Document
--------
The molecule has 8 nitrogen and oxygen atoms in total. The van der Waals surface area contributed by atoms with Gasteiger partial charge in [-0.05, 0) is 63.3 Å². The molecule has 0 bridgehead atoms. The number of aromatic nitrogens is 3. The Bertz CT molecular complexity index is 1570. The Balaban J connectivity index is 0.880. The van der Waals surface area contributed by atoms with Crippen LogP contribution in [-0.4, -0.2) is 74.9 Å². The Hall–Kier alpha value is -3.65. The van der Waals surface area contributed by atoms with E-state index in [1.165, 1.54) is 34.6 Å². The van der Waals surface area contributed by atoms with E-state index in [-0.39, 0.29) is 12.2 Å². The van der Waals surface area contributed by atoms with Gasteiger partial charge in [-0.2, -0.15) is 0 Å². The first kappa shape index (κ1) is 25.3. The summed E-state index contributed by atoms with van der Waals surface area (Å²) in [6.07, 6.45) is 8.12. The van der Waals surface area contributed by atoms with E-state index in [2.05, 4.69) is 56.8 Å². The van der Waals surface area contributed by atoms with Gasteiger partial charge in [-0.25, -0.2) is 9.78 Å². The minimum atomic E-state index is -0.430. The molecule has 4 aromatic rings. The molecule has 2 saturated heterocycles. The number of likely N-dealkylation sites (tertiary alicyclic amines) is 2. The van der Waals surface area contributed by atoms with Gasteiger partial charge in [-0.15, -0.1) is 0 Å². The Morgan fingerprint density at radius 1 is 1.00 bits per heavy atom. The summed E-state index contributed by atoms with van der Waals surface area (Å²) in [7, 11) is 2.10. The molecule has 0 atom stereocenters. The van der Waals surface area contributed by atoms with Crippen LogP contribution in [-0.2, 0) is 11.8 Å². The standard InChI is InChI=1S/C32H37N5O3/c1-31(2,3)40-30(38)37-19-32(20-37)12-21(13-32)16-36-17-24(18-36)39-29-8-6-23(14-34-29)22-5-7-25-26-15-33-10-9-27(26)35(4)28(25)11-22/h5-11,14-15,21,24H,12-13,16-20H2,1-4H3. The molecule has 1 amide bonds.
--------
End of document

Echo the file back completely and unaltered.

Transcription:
The molecule has 8 nitrogen and oxygen atoms in total. The van der Waals surface area contributed by atoms with Gasteiger partial charge in [-0.05, 0) is 63.3 Å². The molecule has 0 bridgehead atoms. The number of aromatic nitrogens is 3. The Bertz CT molecular complexity index is 1570. The Balaban J connectivity index is 0.880. The van der Waals surface area contributed by atoms with Crippen LogP contribution in [-0.4, -0.2) is 74.9 Å². The Hall–Kier alpha value is -3.65. The van der Waals surface area contributed by atoms with E-state index in [1.165, 1.54) is 34.6 Å². The van der Waals surface area contributed by atoms with E-state index in [-0.39, 0.29) is 12.2 Å². The van der Waals surface area contributed by atoms with Gasteiger partial charge in [-0.2, -0.15) is 0 Å². The first kappa shape index (κ1) is 25.3. The summed E-state index contributed by atoms with van der Waals surface area (Å²) in [6.07, 6.45) is 8.12. The van der Waals surface area contributed by atoms with E-state index in [2.05, 4.69) is 56.8 Å². The van der Waals surface area contributed by atoms with Gasteiger partial charge in [-0.25, -0.2) is 9.78 Å². The minimum atomic E-state index is -0.430. The molecule has 4 aromatic rings. The molecule has 2 saturated heterocycles. The number of likely N-dealkylation sites (tertiary alicyclic amines) is 2. The van der Waals surface area contributed by atoms with Gasteiger partial charge in [-0.15, -0.1) is 0 Å². The Morgan fingerprint density at radius 1 is 1.00 bits per heavy atom. The summed E-state index contributed by atoms with van der Waals surface area (Å²) in [7, 11) is 2.10. The molecule has 0 atom stereocenters. The van der Waals surface area contributed by atoms with Crippen LogP contribution in [-0.2, 0) is 11.8 Å². The standard InChI is InChI=1S/C32H37N5O3/c1-31(2,3)40-30(38)37-19-32(20-37)12-21(13-32)16-36-17-24(18-36)39-29-8-6-23(14-34-29)22-5-7-25-26-15-33-10-9-27(26)35(4)28(25)11-22/h5-11,14-15,21,24H,12-13,16-20H2,1-4H3. The molecule has 1 amide bonds.